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Abstract: Poster Presentations |

FOSPROPOFOL DISODIUM FOR SEDATION IN ELDERLY PATIENTS UNDERGOING FLEXIBLE BRONCHOSCOPY FREE TO VIEW

Brad D. Vincent, MD*; Momen M. Wahidi, MD; Gordon Downie, MD; Gerard A. Silvestri, MD
Author and Funding Information

Medical University of South Carolina, Charleston, SC


Chest


Chest. 2008;134(4_MeetingAbstracts):p10001. doi:10.1378/chest.134.4_MeetingAbstracts.p10001
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Abstract

PURPOSE: Fospropofol disodium (FP) is a water-soluble prodrug of propofol with a differentiated pharmacokinetic and pharmacodynamic profile that distinguishes it from propofol lipid emulsion. FP has been studied for moderate sedation during diagnostic and therapeutic procedures, including colonoscopy and flexible bronchoscopy. A subset analysis of elderly (≥65 years) patients undergoing flexible bronchoscopy in a phase 3, randomized, double-blind study was performed.

METHODS: Patients (56% were ASA 3–4) received fentanyl citrate (50 mcg) followed by initial (4.88 mg/kg) and supplemental FP (1.63 mg/kg) doses (reduced 25% from the randomized 6.5 mg/kg dose). The primary endpoint was sedation success (3 consecutive Modified Observer's Assessment of Alertness/Sedation scores of ≤;4 and procedure completion without alternative sedative, assisted ventilation). Time to fully alert, patient satisfaction, and safety were also evaluated. Using Hopkins Verbal Learning Test-Revised, the patients' ability to remember word lists was also tested.

RESULTS: In the elderly subset (n = 61), sedation success was 92%, the mean time to fully alert was 8.0±10.9 min, and memory retention was 93% at screening and 72% during recovery. Nearly all (95%) patients were willing to be treated with FP again. Sedation-related hypoxemia (<90% for > 30 seconds) occurred in 20% of patients, however, the majority resolved with only increased oxygen flow (9/12). All of these patients had a history of COPD, pulmonary mass or other ongoing respiratory conditions. One patient with underlying severe hypoxemia and COPD required bag-masked ventilation but completed the procedure and was discharged afterwards.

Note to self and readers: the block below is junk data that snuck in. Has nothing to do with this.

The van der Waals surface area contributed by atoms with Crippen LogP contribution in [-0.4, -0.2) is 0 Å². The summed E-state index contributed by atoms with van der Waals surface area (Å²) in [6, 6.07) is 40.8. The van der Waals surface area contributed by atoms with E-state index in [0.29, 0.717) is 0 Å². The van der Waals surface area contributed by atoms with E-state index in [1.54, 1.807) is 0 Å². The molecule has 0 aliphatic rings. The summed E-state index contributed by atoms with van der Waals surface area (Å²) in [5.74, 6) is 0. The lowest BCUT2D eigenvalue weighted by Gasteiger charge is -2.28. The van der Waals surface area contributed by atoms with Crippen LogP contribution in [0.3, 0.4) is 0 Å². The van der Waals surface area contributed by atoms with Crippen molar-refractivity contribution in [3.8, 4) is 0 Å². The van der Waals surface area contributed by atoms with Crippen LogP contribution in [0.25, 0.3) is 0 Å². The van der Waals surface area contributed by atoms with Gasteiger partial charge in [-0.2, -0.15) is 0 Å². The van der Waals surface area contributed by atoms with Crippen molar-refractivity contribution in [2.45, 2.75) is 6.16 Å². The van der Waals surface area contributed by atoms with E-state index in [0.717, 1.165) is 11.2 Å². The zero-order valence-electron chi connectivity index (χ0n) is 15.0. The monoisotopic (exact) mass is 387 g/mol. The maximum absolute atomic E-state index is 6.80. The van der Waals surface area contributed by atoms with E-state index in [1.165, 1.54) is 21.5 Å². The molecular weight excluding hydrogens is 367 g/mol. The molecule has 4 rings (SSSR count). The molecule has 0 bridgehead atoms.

CONCLUSION: FP provided safe and effective sedation, rapid time to fully alert, and high satisfaction in this elderly subset of patients undergoing flexible bronchoscopy. These findings need to be confirmed in a larger sample size.

CLINICAL IMPLICATIONS: Fospropofol holds promise as a sedative agent in bronchoscopy for an elderly population frequently with comorbid illness.

DISCLOSURE: Brad Vincent, No Financial Disclosure Information; Product/procedure/technique that is considered research and is NOT yet approved for any purpose. Fospropofol is in Phase IV research trials and has been submitted to the FDA for approval in endoscopic and minor surgical procedures.

Tuesday, October 28, 2008

1:00 PM - 2:15 PM


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